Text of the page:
Sometimes I get ahead of myself, or maybe I mean behind myself. I have a tendency to worry about the life I was supposed to have (at least in my mind) and forget to live the one I do have. It is pretty easy to ignore this as I go through the motions of the day. There is work to get done. After work my daughter has to be fed, bathed and put to bed. But there is nothing quite like immobility to really put things in perspective.
I have spent nearly two weeks in a recliner at my parents’ house. Talk about the way something wasn’t supposed to play out. The script in my head read differently on this one. I had long overdue foot surgery. I have a genetic deformity that for years has given me trouble on and off. Well whether from age or weight gain, it began to hurt all the time and limited my footwear choices to approximately two pairs of shoes. So it was time and I carefully planned my surgery so that it would happen right before spring break. That way I would have the week off and could return to work with everyone else on the following Monday.
During my consultation I heard the doctor say “five weeks non-weight bearing.” I even told my mother this. Still in my head I was heading back to work, and heading home after that first week down. Well the jokes on me. I have left this recliner only to go to the bathroom and just recently started sitting at the table to eat dinner with the family. This still requires an extra chair to elevate my foot.
Now it looks like I might be returning to work next week, on crutches or with a walker. My stay at my parents will probably closer to five weeks than five days. Thankfully, I am blessed with parents who will do anything for their children, including refilling a glass of ice tea multiple times a day.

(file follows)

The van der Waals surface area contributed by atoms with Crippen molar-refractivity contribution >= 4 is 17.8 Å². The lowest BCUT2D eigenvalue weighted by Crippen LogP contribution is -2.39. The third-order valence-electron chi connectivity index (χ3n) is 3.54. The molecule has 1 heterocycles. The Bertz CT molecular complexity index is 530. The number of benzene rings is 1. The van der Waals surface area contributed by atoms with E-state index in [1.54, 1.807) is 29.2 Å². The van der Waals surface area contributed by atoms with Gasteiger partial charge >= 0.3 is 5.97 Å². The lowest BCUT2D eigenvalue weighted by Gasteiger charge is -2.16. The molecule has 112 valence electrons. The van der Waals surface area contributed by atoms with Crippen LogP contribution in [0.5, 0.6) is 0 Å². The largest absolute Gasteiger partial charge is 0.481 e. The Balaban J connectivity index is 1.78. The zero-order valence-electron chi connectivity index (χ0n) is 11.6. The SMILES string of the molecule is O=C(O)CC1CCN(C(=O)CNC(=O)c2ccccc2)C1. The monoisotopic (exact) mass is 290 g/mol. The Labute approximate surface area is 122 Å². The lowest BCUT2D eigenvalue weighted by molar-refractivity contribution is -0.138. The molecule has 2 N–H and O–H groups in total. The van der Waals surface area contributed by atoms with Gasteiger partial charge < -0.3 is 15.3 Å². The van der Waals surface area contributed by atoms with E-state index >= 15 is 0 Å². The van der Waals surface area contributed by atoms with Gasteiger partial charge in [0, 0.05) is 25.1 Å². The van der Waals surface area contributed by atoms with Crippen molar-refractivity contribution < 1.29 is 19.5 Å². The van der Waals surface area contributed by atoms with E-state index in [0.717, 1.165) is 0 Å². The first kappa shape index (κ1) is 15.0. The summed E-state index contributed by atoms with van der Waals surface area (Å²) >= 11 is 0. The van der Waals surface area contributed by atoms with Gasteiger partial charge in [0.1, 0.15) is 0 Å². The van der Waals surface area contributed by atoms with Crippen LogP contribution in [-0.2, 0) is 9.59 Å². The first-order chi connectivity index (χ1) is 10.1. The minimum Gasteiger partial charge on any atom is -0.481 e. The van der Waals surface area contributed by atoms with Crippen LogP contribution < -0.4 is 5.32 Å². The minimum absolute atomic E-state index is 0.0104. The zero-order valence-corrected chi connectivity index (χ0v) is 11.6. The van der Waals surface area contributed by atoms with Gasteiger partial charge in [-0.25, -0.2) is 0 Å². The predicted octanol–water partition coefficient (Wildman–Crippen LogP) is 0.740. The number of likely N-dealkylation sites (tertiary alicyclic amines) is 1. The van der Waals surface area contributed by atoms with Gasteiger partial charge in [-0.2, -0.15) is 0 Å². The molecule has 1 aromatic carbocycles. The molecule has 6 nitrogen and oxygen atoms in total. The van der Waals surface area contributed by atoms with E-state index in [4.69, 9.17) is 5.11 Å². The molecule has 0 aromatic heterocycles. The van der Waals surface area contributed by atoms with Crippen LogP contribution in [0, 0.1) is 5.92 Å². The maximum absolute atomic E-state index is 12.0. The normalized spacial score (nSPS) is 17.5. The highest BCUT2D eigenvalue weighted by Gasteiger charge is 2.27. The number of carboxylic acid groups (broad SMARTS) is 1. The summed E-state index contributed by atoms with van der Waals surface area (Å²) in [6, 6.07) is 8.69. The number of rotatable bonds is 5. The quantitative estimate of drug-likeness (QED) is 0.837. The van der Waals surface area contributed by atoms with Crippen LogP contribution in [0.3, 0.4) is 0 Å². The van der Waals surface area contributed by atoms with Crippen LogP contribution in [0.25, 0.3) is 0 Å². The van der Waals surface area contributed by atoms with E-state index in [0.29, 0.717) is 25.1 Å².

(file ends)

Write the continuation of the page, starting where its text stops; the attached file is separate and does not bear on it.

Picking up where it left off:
Even as I significantly underestimated all of these things, the thing that I didn’t think would be a big deal has been the biggest deal of all – the effect my immobility has had on my three year old daughter. It isn’t that my daughter was an afterthought in all of this; this, however, wasn’t that far off our regular routine. She often spends two nights a week with my parents so that I can go to grad school. She loves spending time there. I often think she prefers it to our home.
She hasn’t complained about being at Grandma and Grandpa’s but she has at times forgotten that she is potty trained. Proudly announcing that she has peeped in her panties. This would be bad enough if it didn’t mean that my mother, who is already playing nursemaid, wasn’t the one having to clean her up. She also has become argumentative about getting dressed and going to bed. She often starts sobbing because one of us has committed some unforgivable sin that we are not aware of and she isn’t willing to explain. She has told me on one occasion that she is mad at my foot. I have been at a bit of a loss with all of this. This isn’t normal behavior for my beautiful girl. My parents have been beyond patient and understanding. I keep telling myself that I will be walking again soon and this too shall pass.
But there is a moment, nearly every night, usually between 2 and 4 am when my sleepy little girl, who is used to sleeping with me, walks out of her room and into the living room. She says the same words each time, “I need you mommy.” And then she climbs up into the recliner and finishes her slumber on top of me. And for a second I can live in the moment as I think “This is what life is all about.” Followed by a sad thought, “that this too shall pass.” She will get too big to sleep in a recliner with me and more heartbreaking, she will probably stop wanting to. But for this moment she is my sweet girl and it doesn’t matter that I can’t walk or get her a cup of juice. She needs her Mommy.